Eniemute?’ A warm glow started in me. The love for a husband comes from a region of the mind. The love for a father comes from another. There is no crossover. I felt a glow building from a hearth I had thought was terminally broken. I told him of my children, their names…

With a dry mouth I described Moses: the long limbs he owed to his father, his quick temper…

Amezi, he said.

I described Cynthia, who looked so much like my baby photograph…

Anosso, he said.

…And then I described my baby, Patricia, who had the nurses pledging their sons in marriage

Ogazi, he said.

The naming was complete.

Then he began to sing my torqwa! I that was dead to Menai! I fell on my knees, enthralled again by the antiquity of my lineage. I knelt there streaming in tears as the poetry of my identity bore me from the caravan of the exiled crown prince through the dunes and deserts and the savannahs and the forests and creeks of their sojourns. I listened to the descendants of young Auta, trumpeter in the court of the crown prince, Xera and his wife, Aila, daughter of Numisa, until

Rumieta Kroma the trader of cloth

Married Teacher Gaius from Igarra

To birth Sheesti, little mother

Who, with Denle, son of Alanta, scion of Esie, built pillars for Menai:

Three pillars of Ameizi, fierce athlete,

Anosso her mother’s cunning vomitimage

And Ogazi the fair, for Menai without end…

For the first time since the arrival of my children, I felt they were not stillborn. They were named, properly named from the font of all Menai…in the land of my ancestorsMenai, my children were known.”

Many academic research are in tandem with this. In difference to many academic writings telling about culture and language extinction, Chuma Nwokolo does not tell us, he shows us how languages and cultural extinction are not inseparable from human actions and inaction. His work reminds us further on the need to check our language status and the role the daily choices we make plays in its extinction.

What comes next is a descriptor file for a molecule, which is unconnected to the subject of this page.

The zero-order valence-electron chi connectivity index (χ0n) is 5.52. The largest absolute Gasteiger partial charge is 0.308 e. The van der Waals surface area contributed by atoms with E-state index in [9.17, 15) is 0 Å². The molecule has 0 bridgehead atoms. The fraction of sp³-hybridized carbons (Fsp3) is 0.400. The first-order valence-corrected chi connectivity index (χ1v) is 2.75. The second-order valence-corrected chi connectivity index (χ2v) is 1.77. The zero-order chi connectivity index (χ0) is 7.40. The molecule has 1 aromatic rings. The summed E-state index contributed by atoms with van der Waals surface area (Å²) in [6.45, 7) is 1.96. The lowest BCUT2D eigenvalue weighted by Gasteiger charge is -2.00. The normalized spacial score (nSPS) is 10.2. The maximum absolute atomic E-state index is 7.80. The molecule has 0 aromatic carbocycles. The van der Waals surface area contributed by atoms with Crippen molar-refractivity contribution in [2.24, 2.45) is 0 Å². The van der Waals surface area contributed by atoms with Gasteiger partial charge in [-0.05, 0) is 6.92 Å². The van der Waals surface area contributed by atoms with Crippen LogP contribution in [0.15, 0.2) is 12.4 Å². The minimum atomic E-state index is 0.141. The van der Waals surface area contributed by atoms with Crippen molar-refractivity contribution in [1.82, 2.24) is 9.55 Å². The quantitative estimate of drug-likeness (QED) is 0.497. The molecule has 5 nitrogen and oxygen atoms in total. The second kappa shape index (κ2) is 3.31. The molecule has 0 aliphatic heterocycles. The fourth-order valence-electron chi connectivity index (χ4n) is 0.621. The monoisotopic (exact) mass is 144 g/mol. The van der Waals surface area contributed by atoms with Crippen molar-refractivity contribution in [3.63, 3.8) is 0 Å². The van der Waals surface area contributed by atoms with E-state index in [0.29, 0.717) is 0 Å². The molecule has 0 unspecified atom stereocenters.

Moons will wax and wane, but the Extinction of Menai by Chuma Nwokolo shall never depart from my shelf. My review does no justice to this powerful book, and no single review can. We can only do justice by reading it and taking from it our own spiritual and cultural awakening just like I have.

~ Adaobi Nkeokelonye

 

Fiction

An Ebola Tale…

The memories began to flow, breaking through the discouragement that was silting up his love for Ma’Kanu. He remembered the Ebola fever outbreak at the end of a state-organised student’s excursion into a wild game reserve. Four of the twenty-four children on the excursion had already died before the Hospital Extension Team from Enugu came for Somto. The Health Officer was a demi-god in those days.
Quarantine! He had screamed.
Odozi may have been located in the lower ranges of Milken Hill, but the sixty-seven kilometres that separated the village from Enugu may as well have been sixty seven years in the past. There were no facilities to retreat anything as virulent as Ebola. It was either the Otawon Infectious Diseases Hospital or nothing.
Ma’Kanu visited Otawon, a desolate place. She found that the IDH was run in the interests of the outside society, rather than the inmates who often came in with one and were buried with a cocktail of infections. A referral there was a deferred death sentence.